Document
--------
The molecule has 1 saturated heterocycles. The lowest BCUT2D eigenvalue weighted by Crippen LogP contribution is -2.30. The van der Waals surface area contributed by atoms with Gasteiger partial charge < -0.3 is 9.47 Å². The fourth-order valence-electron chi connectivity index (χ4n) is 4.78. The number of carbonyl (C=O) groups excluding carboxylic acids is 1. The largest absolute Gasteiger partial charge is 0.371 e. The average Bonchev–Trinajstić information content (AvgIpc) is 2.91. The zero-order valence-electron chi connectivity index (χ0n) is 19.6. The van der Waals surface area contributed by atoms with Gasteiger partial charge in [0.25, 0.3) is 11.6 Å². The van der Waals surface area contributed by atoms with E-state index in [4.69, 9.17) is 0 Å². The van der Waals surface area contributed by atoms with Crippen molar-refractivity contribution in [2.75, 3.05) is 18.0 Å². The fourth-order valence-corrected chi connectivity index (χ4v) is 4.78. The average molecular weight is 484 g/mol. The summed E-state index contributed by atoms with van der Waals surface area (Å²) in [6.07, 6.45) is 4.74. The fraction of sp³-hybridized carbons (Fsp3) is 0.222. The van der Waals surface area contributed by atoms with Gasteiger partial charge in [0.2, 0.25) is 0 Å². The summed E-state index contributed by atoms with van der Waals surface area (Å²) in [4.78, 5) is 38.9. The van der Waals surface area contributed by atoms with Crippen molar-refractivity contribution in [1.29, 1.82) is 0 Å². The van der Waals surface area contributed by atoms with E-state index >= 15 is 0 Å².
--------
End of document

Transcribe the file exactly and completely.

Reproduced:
The molecule has 1 saturated heterocycles. The lowest BCUT2D eigenvalue weighted by Crippen LogP contribution is -2.30. The van der Waals surface area contributed by atoms with Gasteiger partial charge < -0.3 is 9.47 Å². The fourth-order valence-electron chi connectivity index (χ4n) is 4.78. The number of carbonyl (C=O) groups excluding carboxylic acids is 1. The largest absolute Gasteiger partial charge is 0.371 e. The average Bonchev–Trinajstić information content (AvgIpc) is 2.91. The zero-order valence-electron chi connectivity index (χ0n) is 19.6. The van der Waals surface area contributed by atoms with Gasteiger partial charge in [0.25, 0.3) is 11.6 Å². The van der Waals surface area contributed by atoms with E-state index in [4.69, 9.17) is 0 Å². The van der Waals surface area contributed by atoms with Crippen molar-refractivity contribution in [2.75, 3.05) is 18.0 Å². The fourth-order valence-corrected chi connectivity index (χ4v) is 4.78. The average molecular weight is 484 g/mol. The summed E-state index contributed by atoms with van der Waals surface area (Å²) in [6.07, 6.45) is 4.74. The fraction of sp³-hybridized carbons (Fsp3) is 0.222. The van der Waals surface area contributed by atoms with Gasteiger partial charge in [0.2, 0.25) is 0 Å². The summed E-state index contributed by atoms with van der Waals surface area (Å²) in [4.78, 5) is 38.9. The van der Waals surface area contributed by atoms with Crippen molar-refractivity contribution in [1.29, 1.82) is 0 Å². The van der Waals surface area contributed by atoms with E-state index >= 15 is 0 Å².